This is a screengrab of Kang Yeo Joo in her office looked drained. It features her looking in space at her desk with her laptop in front of her. Behind her is a shelve of books, binders, and note pads. This is used to represent the general depressive effect that Yoon Hyeong Suk has on Yeo Joo's mood in "Cheat on Me If You Can".

“The puzzle pieces all came together.”

Evidently, nearly everyone who has been following Cheat on Me If You Can has been tricked by screenwriter Lee Sung Min. Turns out Kang Yeo Joo (Cho Yeo Jung) isn’t so bad after all.

In episode 16 of the series, we pick up the story from apparently, Yeo Joo’s step mother Yoon Hyeong Suk’s (Jeon Soo Kyung) house. Remember, the cops decided to interview her becaue of her connection with Baek Soo Jung (Hong Soo Hyun) and she demanded Yeo Joo’s presence before she was willing to provide any information to them.

While they were at Hyeong Suk’s house, Yeo Joo entertained a conjecture about the reasoning behind Baek’s murder and concluded that it was because of her relationship with the president. According to Yeo Joo, it was a conspiracy to protect the president’s party so that Yeo Joo’s father (Choi Jung Woo) can run for presidency without the scandal of an affair interfering. But just as she finished explaining her theory, they learned that someone had turned themselves in. No one knew who though.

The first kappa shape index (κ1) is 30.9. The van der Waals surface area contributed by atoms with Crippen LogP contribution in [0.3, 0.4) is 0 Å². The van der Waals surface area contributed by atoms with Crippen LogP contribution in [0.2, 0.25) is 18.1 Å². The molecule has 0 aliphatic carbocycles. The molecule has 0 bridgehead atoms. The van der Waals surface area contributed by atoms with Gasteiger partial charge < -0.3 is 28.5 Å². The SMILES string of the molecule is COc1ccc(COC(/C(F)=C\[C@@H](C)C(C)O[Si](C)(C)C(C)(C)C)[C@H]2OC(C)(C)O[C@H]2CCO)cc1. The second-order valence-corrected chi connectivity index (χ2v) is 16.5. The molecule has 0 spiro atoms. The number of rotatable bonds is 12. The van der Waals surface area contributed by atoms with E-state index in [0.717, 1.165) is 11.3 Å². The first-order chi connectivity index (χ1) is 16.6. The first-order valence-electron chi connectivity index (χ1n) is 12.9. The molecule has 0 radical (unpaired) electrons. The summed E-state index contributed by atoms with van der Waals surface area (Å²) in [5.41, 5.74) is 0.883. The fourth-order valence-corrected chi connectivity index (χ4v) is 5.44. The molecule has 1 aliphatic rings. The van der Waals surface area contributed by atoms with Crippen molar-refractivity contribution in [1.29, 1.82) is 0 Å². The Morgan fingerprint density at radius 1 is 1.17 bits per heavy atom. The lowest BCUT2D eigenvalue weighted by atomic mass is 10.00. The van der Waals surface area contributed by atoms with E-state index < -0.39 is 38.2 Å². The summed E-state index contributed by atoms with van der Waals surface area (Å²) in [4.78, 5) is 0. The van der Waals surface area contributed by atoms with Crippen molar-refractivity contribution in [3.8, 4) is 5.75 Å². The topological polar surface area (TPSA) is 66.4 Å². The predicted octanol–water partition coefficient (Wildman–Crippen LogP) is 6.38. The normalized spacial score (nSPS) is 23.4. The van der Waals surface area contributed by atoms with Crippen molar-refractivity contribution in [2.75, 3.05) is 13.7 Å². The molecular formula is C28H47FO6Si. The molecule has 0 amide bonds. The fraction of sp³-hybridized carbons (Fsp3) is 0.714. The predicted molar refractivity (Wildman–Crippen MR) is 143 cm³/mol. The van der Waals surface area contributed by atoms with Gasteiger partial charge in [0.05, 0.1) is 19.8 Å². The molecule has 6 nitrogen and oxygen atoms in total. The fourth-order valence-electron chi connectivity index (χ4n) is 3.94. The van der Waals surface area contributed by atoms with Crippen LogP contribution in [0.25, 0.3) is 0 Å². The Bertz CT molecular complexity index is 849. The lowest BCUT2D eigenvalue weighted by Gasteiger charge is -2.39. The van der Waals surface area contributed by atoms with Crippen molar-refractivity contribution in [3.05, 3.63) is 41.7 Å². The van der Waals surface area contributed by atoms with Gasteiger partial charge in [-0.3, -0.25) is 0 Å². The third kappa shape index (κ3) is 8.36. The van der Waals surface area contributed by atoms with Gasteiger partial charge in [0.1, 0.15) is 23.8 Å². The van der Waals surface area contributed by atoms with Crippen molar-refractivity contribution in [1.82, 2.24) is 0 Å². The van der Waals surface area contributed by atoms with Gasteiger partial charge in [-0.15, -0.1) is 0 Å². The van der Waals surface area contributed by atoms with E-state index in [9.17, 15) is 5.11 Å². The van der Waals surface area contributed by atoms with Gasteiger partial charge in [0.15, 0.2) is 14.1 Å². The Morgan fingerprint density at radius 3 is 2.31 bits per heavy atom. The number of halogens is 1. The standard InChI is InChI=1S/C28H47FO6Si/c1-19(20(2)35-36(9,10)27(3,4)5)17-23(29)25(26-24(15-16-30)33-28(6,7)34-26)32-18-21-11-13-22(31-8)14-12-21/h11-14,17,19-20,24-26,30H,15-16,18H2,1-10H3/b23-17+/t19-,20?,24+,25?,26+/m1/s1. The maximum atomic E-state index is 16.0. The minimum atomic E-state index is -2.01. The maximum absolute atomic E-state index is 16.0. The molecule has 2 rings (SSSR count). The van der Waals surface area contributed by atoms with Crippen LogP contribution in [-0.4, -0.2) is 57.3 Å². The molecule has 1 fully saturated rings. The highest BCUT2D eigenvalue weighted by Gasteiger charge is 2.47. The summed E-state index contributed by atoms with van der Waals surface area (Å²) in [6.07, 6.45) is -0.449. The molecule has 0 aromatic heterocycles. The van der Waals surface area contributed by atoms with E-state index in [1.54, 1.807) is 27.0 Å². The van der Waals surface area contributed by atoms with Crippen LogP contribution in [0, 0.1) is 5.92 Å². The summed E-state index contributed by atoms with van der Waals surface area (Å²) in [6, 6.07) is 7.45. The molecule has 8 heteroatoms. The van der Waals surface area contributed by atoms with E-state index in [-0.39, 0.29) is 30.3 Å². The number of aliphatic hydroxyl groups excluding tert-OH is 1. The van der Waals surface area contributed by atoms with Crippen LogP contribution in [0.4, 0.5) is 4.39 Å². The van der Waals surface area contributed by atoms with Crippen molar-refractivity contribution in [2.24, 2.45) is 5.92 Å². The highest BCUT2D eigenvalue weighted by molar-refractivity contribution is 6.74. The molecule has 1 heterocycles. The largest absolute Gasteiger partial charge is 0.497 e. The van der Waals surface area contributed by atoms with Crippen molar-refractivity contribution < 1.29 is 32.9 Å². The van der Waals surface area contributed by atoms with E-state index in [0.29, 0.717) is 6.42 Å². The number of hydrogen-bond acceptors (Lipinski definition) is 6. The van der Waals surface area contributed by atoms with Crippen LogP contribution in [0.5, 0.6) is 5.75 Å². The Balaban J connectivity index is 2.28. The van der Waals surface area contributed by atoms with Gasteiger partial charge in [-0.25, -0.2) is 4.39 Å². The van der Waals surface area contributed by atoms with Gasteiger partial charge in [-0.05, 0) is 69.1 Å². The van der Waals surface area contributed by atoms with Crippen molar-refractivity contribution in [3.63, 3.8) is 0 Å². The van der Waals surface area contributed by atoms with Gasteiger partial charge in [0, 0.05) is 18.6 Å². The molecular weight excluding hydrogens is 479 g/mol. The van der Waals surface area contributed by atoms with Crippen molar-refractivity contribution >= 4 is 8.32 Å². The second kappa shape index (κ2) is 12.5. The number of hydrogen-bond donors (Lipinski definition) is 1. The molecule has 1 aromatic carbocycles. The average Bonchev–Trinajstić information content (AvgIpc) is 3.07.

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“Now I know what you want from me,” she said, once they realized someone had confessed. “The puzzle pieces all came together.”

Hyeong Suk scoffed but you could tell that Yeo Joo was going to get in her way. And she was right. As soon as Yeo Joo left her apartment, she told the police that whoever confessed wasn’t the real culprit.

Now, at the police station, we find her housekeeper, Ms. Yeom (Song Ok Sook). Luckily, the police didn’t believe her because Yeo Joo had already seen Ms. Yeom on Baek’s apartment footage and realized that she was trying to protect her. So, Yeo Joo pre-emptively dissuaded them from accusing her by causing dissonance.

“Doesn’t there seem to be an ulterior motive?” she asked. “She wants to be the culprit. She’ll probably refuse to see me.” Flashbacks prove her right.